Two mechanisms seem likely: you're dropping into an atrial tachy and triggering the protection mechanism of your PM - although I'm not sure that this would take you down to LRL.  It's quite common for athletes with SA-damage and CI to be prone to atrial tachy, and it can come and go.  None of your devices will reliably spot an atrial tachy, although you can purchase and carry a single-lead ECG gadget for $70 or so which would reliably record such an episode.  One month of a Holter wouldn't necessarily pick this up, but it depends on what you felt.

Second idea: the MV in BostonSci PMs is *very* sensitive to external magnetic fields - the magnetic brake of a bike turbo-trainer will easily disrupt this, and reduce the signal => reduced feed into RR.  I know, I've experienced this several times and confirmed it with some careful testing.  But normally this would drop you to something modest (perhaps 110bpm), not LRL.

Years ago I was offered a Reveal implant to try and work out why I was having the same symptoms as you (pre-PM) but didn't properly understand what I was being offered.  You'd be a good candidate for this, in order to get to the bottom of what you're experiencing and get you to a diagnosis.  PM's are not that good at detecting and recording tachy episodes, and I can tell you from extensive checking with BostonSci/my EP team that your Accolade will NOTdetect and record a ventricular tachy episode with your set up (or mine, as it happens).  It's not that uncommon to have a Reveal implant *and* a PM!

Best wishes.

Low HR andBP

by Mike417 - 2020-07-07 01:33:06


Thanks for the suggestions.  I have a single lead ECG, and it has not shown any tachy.  And the MV is on; this was a major reason for getting the Accolade.  I needed to have the PM increase my HR when hiking with a pack and ascending a trail.  I only have had a-tach when they riase my HR up to 160, and then I get a 2:1 drop out.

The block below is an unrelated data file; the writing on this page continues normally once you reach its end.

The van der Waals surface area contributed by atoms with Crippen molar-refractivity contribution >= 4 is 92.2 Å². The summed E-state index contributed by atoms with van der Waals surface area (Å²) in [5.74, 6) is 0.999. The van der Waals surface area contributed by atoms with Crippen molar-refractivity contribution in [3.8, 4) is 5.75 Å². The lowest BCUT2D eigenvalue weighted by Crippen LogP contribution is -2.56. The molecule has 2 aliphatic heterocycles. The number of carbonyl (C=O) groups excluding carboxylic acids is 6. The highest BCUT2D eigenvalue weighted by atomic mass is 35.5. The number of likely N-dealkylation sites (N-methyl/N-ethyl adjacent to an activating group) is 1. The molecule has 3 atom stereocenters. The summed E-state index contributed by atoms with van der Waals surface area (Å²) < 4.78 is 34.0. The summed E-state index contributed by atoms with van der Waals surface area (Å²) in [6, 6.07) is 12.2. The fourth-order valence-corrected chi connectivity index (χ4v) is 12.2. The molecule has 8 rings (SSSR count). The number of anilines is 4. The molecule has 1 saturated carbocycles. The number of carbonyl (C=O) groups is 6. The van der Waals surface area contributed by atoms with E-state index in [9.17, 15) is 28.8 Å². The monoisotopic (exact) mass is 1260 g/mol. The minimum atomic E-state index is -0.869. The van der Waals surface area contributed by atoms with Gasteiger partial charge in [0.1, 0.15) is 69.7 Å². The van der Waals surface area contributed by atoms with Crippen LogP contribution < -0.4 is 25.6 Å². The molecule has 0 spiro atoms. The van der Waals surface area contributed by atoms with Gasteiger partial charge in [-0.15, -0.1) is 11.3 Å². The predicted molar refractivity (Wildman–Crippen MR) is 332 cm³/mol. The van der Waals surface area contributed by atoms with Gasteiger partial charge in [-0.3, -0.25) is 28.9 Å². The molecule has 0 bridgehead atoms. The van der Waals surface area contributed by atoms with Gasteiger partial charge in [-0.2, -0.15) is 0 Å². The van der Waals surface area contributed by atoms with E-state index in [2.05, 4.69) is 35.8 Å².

My EP reached out to me (he is tops in the area) and wants to get me in within 24 hrs of the next episode.  They said there are other settings to tweak.  Hopefully I will get this fixed and be able to exercise more


Not sure I understand!

by crustyg - 2020-07-07 12:38:08

Hi Mike: Perhaps I'm missing something obvious here but you seem to have just described the mechanism causing your issue - 2:1 HB at a decent HR.  That would cause a *big* reduction in cardiac output just when your body was demanding the most.

We're of a similar age (okay, you're a little more senior): I would have expected you to be able to sustain 160bpm for long periods without chest pain or developing heart failure, as it gives time for cardiac blood flow which you say is known to be good.  200bpm would be tiger country.  But suddenly having your vent-rate drop to 80bpm from 160bpm due to 2:1 block would make you feel terrible.  I know if I've been working hard cycling up a mountain, rest on a downhill section (where I can easily drop to <70bpm - decay time only 2min) and then try to stand on the pedals for a short, sharp climb, I feel terrible until my PM gets me back up to 110bpm or more.

Sounds as though your EP doc is doing the right things.

Best wishes.


Solution (?)

by Mike417 - 2020-07-10 15:47:37

My EP doc asked me to come in with 24 hr after I had another episode, which turned out to be this past Tuesday afternoon.  The PM did not reveal any Tachy/abnormal beats, etc.  The Boston Scientific rep, Clarence, was there also.  The PM doc is extremely good, and one of the best in the area.  Clarence has been working hard on the issue and was in contact with the company techs.  There was one thing they had not tried, and that was calibrating the PM.

That took 5 min.  And that may have been the trick.  Wed.s and today I did a little over 5 mi.,and it went very well.  No drop in HR, no fatigue, or aches and pains.

Clarence was excellent.  He stayed late to make sure he could see me that day.